What is the difference between crash-consistent and application-consistent backups of virtual servers?
A crash-consistent backup set means the backup captured all of the virtual machine's data at exactly the same time. This is how essentially all modern backup software functions. Crash-consistent backups are fine and work well for the most part for nondatabase applications. When a crash-consistent backup is recovered and restored, the data is in the identical state it was in at the time of the backup.
Crash-consistent backups don't work nearly as well for database applications because they do not capture data in memory or any pending I/O operations. As such, restoring from a crash-consistent backup requires extra work, such as journaling forward, before an application can be brought back online.
In addition to providing a crash-consistent backup, application-consistent backups also capture all data in memory and all transactions in process. This is performed by using some type of client software co-resident with the database application or, in the case of Microsoft Windows and Hyper-V, the VSS API, to quiesce the database application, flush its memory cache, complete all its writes in order and then perform the backup.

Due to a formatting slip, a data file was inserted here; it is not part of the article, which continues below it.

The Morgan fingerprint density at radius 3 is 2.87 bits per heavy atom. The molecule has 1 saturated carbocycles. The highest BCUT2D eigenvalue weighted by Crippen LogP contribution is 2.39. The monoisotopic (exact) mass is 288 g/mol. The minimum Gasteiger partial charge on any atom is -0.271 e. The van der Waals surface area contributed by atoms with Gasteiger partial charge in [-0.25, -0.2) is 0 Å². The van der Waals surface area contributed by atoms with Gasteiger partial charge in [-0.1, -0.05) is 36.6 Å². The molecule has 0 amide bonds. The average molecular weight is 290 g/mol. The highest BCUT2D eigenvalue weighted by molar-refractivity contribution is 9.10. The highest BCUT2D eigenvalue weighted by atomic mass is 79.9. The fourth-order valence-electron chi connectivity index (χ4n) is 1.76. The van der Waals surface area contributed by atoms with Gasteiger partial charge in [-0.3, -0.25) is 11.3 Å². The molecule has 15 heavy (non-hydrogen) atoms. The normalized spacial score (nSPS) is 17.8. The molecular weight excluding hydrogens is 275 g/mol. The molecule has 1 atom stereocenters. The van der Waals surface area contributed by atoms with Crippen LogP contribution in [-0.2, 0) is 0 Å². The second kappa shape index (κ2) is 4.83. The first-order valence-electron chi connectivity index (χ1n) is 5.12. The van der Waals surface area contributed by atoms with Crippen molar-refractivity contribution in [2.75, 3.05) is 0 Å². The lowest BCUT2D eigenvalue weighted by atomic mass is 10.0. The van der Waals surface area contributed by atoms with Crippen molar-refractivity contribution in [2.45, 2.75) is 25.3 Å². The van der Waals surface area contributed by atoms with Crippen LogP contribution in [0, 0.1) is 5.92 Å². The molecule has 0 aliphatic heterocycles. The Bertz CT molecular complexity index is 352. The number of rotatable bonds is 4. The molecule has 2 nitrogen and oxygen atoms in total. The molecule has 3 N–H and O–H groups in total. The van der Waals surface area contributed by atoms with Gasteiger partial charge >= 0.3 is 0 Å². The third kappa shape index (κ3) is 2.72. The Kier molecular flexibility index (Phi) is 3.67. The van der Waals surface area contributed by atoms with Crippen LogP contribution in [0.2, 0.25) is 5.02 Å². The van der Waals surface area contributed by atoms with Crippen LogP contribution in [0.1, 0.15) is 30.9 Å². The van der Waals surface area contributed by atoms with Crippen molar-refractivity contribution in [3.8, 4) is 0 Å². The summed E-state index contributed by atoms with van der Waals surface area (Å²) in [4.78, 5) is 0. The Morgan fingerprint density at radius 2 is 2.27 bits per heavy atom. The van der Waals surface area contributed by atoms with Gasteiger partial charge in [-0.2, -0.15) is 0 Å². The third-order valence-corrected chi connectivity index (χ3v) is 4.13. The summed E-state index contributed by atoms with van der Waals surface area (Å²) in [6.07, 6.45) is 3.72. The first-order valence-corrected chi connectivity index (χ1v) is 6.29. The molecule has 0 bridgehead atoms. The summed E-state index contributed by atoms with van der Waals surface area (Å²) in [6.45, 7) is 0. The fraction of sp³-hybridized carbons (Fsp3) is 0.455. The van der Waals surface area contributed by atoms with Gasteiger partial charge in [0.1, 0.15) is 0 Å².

When the backup or snapshot is complete, the software notifies the database application to resume. A restoration of an application-consistent backup requires no additional work to restore the database application.
Related Q&A from Marc Staimer
Object storage has unique features, including erasure coding and multi-copy mirroring, which may make it better suited to data protection than more ... Continue Reading
Why would you attach NAND flash storage directly to the memory channel? Isn't RAM much faster than NAND? Marc Staimer discusses this and more in this... Continue Reading
Marc Staimer takes a closer look in this Expert Answer at how 3D NAND flash vendors keep bit rot from taking place, a vexing challenge given 3D NAND ... Continue Reading
Have a question for an expert?
Please add a title for your question
Get answers from a TechTarget expert on whatever's puzzling you.